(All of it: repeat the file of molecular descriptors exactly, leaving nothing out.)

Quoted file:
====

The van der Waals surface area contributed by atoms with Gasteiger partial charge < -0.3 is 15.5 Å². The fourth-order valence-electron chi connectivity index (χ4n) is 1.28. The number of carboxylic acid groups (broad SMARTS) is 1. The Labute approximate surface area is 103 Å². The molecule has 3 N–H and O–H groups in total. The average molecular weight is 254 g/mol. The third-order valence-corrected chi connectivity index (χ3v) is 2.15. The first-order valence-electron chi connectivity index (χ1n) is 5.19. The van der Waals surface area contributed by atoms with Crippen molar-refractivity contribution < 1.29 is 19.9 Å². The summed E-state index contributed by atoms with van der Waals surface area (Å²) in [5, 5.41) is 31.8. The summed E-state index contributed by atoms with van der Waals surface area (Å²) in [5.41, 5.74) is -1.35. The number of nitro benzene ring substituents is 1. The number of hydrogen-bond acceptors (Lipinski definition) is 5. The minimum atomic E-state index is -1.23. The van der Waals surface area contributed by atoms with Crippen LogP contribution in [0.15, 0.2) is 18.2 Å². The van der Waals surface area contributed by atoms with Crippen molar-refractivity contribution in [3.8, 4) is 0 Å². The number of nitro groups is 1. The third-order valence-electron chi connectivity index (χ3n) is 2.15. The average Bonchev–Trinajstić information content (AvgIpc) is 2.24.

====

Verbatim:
The van der Waals surface area contributed by atoms with Gasteiger partial charge < -0.3 is 15.5 Å². The fourth-order valence-electron chi connectivity index (χ4n) is 1.28. The number of carboxylic acid groups (broad SMARTS) is 1. The Labute approximate surface area is 103 Å². The molecule has 3 N–H and O–H groups in total. The average molecular weight is 254 g/mol. The third-order valence-corrected chi connectivity index (χ3v) is 2.15. The first-order valence-electron chi connectivity index (χ1n) is 5.19. The van der Waals surface area contributed by atoms with Crippen molar-refractivity contribution < 1.29 is 19.9 Å². The summed E-state index contributed by atoms with van der Waals surface area (Å²) in [5, 5.41) is 31.8. The summed E-state index contributed by atoms with van der Waals surface area (Å²) in [5.41, 5.74) is -1.35. The number of nitro benzene ring substituents is 1. The number of hydrogen-bond acceptors (Lipinski definition) is 5. The minimum atomic E-state index is -1.23. The van der Waals surface area contributed by atoms with Crippen LogP contribution in [0.15, 0.2) is 18.2 Å². The van der Waals surface area contributed by atoms with Crippen molar-refractivity contribution in [3.8, 4) is 0 Å². The number of nitro groups is 1. The third-order valence-electron chi connectivity index (χ3n) is 2.15. The average Bonchev–Trinajstić information content (AvgIpc) is 2.24.